Opens Fri Aug 30
While I support self-reference when it produces a good story, if your persona is unnecessary to the story, it's just plain boring. For instance, if you're a white limey making a movie about the conspiracy that killed Biggie and Tupac keep yourself out of the film.
The limey director of Biggie and Tupac, Nick Broomfield, is really quite talented at finding the right people to interview--Biggie's mom, Tupac's dad, an ex-LAPD detective who reveals the department's involvement in the murders of the two rappers--but he's not so good at prompting them to talk. This is because he puts people on the defensive. He walks self-righteously into an inner-city barbershop in Biggie's neighborhood, asking if the Notorious B.I.G. sold crack, and surprisingly, people have no comment. He interrupts and interrogates both Tupac's bodyguard and an ex-LAPD officer, both of whom are wearily trying to confirm Death Row Records Founder Suge Knight's involvement in the murders.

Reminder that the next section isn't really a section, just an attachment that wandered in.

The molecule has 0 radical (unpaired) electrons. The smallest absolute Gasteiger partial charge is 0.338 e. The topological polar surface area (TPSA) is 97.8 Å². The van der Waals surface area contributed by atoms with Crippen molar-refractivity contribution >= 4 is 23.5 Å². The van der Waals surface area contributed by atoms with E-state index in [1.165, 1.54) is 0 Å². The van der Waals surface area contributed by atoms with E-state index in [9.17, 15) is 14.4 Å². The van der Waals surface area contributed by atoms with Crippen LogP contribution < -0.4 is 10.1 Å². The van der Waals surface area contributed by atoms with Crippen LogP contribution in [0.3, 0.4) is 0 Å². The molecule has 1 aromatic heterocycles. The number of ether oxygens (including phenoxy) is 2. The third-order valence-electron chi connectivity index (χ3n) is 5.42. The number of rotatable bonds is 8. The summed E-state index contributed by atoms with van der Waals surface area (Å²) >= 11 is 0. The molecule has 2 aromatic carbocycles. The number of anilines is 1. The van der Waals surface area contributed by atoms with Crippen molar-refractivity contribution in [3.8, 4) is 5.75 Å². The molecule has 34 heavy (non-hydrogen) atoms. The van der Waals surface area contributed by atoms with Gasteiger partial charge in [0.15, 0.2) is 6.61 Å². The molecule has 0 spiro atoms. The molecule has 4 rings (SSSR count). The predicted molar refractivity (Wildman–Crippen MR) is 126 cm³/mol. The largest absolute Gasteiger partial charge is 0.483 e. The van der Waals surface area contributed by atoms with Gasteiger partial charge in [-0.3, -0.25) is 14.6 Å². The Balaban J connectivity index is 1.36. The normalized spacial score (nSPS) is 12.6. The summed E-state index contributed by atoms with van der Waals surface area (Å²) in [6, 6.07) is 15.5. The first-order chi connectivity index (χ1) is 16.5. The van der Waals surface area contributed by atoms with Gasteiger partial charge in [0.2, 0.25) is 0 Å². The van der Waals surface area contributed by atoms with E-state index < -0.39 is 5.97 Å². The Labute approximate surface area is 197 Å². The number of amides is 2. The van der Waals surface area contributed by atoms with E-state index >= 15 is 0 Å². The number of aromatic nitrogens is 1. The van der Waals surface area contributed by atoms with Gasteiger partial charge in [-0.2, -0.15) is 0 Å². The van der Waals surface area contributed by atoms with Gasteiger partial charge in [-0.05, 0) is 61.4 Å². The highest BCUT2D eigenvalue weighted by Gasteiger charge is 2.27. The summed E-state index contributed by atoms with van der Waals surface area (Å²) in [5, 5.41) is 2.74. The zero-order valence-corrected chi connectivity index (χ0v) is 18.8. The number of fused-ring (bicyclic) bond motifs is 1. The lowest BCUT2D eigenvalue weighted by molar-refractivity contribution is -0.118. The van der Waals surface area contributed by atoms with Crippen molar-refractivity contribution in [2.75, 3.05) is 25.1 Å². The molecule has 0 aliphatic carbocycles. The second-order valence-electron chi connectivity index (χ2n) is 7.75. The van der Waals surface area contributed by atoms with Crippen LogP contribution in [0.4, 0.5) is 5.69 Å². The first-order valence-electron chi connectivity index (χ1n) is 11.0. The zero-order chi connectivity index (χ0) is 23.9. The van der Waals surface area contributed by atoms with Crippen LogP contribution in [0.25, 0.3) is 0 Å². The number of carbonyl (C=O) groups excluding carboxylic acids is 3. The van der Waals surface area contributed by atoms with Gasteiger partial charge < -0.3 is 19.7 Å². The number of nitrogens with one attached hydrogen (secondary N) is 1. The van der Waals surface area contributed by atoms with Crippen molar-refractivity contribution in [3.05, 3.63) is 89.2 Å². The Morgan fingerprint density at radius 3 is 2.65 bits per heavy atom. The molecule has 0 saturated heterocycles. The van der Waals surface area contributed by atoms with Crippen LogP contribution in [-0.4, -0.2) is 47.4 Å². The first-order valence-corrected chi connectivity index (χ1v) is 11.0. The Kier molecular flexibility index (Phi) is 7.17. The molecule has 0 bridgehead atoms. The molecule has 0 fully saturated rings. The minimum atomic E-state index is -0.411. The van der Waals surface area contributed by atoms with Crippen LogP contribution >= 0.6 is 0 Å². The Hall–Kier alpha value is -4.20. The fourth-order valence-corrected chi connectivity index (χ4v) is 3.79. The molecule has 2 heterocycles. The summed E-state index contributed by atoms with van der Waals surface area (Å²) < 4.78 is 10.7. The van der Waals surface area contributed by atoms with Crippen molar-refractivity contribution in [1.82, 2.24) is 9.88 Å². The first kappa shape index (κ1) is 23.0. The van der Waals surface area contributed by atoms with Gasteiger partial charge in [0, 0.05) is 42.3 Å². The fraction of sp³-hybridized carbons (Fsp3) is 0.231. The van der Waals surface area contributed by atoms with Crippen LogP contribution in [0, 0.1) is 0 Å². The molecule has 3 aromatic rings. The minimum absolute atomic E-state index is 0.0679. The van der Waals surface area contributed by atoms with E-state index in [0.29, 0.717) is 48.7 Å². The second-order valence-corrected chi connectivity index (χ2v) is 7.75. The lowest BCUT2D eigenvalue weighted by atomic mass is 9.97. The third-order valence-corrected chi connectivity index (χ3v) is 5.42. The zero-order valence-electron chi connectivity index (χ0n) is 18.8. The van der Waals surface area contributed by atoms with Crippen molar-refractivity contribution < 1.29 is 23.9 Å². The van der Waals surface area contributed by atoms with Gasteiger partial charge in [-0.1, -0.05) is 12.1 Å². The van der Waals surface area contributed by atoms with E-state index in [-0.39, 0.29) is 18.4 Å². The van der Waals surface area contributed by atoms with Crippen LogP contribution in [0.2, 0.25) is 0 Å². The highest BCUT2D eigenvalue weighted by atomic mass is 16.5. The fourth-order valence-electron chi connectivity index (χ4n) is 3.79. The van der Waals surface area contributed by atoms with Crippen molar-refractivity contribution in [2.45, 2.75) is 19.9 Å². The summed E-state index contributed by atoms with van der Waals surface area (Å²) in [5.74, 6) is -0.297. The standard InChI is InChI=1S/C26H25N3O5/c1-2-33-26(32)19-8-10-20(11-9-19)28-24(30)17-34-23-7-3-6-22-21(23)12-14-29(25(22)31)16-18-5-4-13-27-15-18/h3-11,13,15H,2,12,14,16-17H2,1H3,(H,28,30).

When Broomfield calls Reggie, the acting president of Death Row, he refuses to talk to Broomfield, because he says he's familiar with the director's way of thrusting himself into his films. This is a charming moment of comic relief, even though Broomfield discounts Reggie's claim. Instead, his insistence on filming himself sitting in waiting rooms, and talking on the telephone, continues to distract from the meat of the story.
Broomfield manages to competently explore, and yet dilute, one of the most interesting documentary topics ever. He reveals the conspiracy that killed Biggie and Tupac. He shows what a monster Suge Knight is, how the East Coast/West Coast gang rivalry got started, and how the corruption of the LAPD left the two murders unsolved. By the end of the film you'll exclaim, "Oh my fucking god!" Unfortunately, during the film you'll exclaim, "Oh my fucking God, why won't this guy shut his piehole."